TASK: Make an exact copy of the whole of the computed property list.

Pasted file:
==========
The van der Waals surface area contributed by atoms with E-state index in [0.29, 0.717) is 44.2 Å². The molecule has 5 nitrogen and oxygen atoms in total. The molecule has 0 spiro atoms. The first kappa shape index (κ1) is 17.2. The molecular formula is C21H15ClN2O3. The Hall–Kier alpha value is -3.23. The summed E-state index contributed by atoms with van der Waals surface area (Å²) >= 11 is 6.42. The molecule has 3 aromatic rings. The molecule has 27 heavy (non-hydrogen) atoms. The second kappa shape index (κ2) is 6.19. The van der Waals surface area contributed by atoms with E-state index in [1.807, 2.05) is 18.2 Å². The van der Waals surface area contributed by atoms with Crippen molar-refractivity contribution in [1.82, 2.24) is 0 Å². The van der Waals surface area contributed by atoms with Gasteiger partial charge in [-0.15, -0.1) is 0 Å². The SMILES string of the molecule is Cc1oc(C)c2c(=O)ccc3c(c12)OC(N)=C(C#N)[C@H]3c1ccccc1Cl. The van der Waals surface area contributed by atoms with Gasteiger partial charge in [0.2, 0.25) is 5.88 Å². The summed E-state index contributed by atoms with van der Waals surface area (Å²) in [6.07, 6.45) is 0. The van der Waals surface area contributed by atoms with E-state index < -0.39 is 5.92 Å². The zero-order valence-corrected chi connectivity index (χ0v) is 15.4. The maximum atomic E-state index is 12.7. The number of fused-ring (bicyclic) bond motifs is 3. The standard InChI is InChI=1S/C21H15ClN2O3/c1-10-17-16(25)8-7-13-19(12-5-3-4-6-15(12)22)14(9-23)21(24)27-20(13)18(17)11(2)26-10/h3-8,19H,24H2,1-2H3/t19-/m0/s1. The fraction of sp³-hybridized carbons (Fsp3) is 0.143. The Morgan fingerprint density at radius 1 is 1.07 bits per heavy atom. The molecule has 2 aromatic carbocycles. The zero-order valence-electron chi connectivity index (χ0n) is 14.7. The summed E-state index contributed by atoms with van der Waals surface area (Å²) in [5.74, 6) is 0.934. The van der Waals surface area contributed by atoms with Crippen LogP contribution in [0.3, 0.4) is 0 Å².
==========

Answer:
The van der Waals surface area contributed by atoms with E-state index in [0.29, 0.717) is 44.2 Å². The molecule has 5 nitrogen and oxygen atoms in total. The molecule has 0 spiro atoms. The first kappa shape index (κ1) is 17.2. The molecular formula is C21H15ClN2O3. The Hall–Kier alpha value is -3.23. The summed E-state index contributed by atoms with van der Waals surface area (Å²) >= 11 is 6.42. The molecule has 3 aromatic rings. The molecule has 27 heavy (non-hydrogen) atoms. The second kappa shape index (κ2) is 6.19. The van der Waals surface area contributed by atoms with E-state index in [1.807, 2.05) is 18.2 Å². The van der Waals surface area contributed by atoms with Crippen molar-refractivity contribution in [1.82, 2.24) is 0 Å². The van der Waals surface area contributed by atoms with Gasteiger partial charge in [-0.15, -0.1) is 0 Å². The SMILES string of the molecule is Cc1oc(C)c2c(=O)ccc3c(c12)OC(N)=C(C#N)[C@H]3c1ccccc1Cl. The van der Waals surface area contributed by atoms with Gasteiger partial charge in [0.2, 0.25) is 5.88 Å². The summed E-state index contributed by atoms with van der Waals surface area (Å²) in [6.07, 6.45) is 0. The van der Waals surface area contributed by atoms with E-state index < -0.39 is 5.92 Å². The zero-order valence-corrected chi connectivity index (χ0v) is 15.4. The maximum atomic E-state index is 12.7. The number of fused-ring (bicyclic) bond motifs is 3. The standard InChI is InChI=1S/C21H15ClN2O3/c1-10-17-16(25)8-7-13-19(12-5-3-4-6-15(12)22)14(9-23)21(24)27-20(13)18(17)11(2)26-10/h3-8,19H,24H2,1-2H3/t19-/m0/s1. The fraction of sp³-hybridized carbons (Fsp3) is 0.143. The Morgan fingerprint density at radius 1 is 1.07 bits per heavy atom. The molecule has 2 aromatic carbocycles. The zero-order valence-electron chi connectivity index (χ0n) is 14.7. The summed E-state index contributed by atoms with van der Waals surface area (Å²) in [5.74, 6) is 0.934. The van der Waals surface area contributed by atoms with Crippen LogP contribution in [0.3, 0.4) is 0 Å².